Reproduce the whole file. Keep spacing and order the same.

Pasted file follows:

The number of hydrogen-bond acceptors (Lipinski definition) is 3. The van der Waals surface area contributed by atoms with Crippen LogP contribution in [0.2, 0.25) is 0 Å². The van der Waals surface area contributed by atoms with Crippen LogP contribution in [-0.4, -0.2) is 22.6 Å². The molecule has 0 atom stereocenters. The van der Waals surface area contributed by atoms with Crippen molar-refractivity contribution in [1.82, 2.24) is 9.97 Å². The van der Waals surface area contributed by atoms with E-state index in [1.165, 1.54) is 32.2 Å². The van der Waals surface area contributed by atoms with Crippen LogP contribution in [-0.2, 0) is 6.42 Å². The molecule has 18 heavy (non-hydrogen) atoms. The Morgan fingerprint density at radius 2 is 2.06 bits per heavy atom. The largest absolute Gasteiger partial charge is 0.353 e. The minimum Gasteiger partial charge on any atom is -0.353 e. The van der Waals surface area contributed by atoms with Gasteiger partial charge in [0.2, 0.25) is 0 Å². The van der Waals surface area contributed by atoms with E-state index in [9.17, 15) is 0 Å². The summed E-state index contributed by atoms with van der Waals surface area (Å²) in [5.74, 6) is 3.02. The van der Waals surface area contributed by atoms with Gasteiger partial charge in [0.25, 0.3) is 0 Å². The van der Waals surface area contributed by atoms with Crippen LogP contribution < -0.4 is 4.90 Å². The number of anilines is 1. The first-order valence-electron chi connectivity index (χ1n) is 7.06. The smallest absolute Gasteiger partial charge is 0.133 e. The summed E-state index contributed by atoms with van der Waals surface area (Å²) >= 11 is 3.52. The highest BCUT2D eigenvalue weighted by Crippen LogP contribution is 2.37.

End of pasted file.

The number of hydrogen-bond acceptors (Lipinski definition) is 3. The van der Waals surface area contributed by atoms with Crippen LogP contribution in [0.2, 0.25) is 0 Å². The van der Waals surface area contributed by atoms with Crippen LogP contribution in [-0.4, -0.2) is 22.6 Å². The molecule has 0 atom stereocenters. The van der Waals surface area contributed by atoms with Crippen molar-refractivity contribution in [1.82, 2.24) is 9.97 Å². The van der Waals surface area contributed by atoms with E-state index in [1.165, 1.54) is 32.2 Å². The van der Waals surface area contributed by atoms with Crippen LogP contribution in [-0.2, 0) is 6.42 Å². The molecule has 18 heavy (non-hydrogen) atoms. The Morgan fingerprint density at radius 2 is 2.06 bits per heavy atom. The largest absolute Gasteiger partial charge is 0.353 e. The minimum Gasteiger partial charge on any atom is -0.353 e. The van der Waals surface area contributed by atoms with Gasteiger partial charge in [0.2, 0.25) is 0 Å². The van der Waals surface area contributed by atoms with E-state index in [9.17, 15) is 0 Å². The summed E-state index contributed by atoms with van der Waals surface area (Å²) in [5.74, 6) is 3.02. The van der Waals surface area contributed by atoms with Gasteiger partial charge in [0.25, 0.3) is 0 Å². The van der Waals surface area contributed by atoms with Crippen LogP contribution < -0.4 is 4.90 Å². The number of anilines is 1. The first-order valence-electron chi connectivity index (χ1n) is 7.06. The smallest absolute Gasteiger partial charge is 0.133 e. The summed E-state index contributed by atoms with van der Waals surface area (Å²) >= 11 is 3.52. The highest BCUT2D eigenvalue weighted by Crippen LogP contribution is 2.37.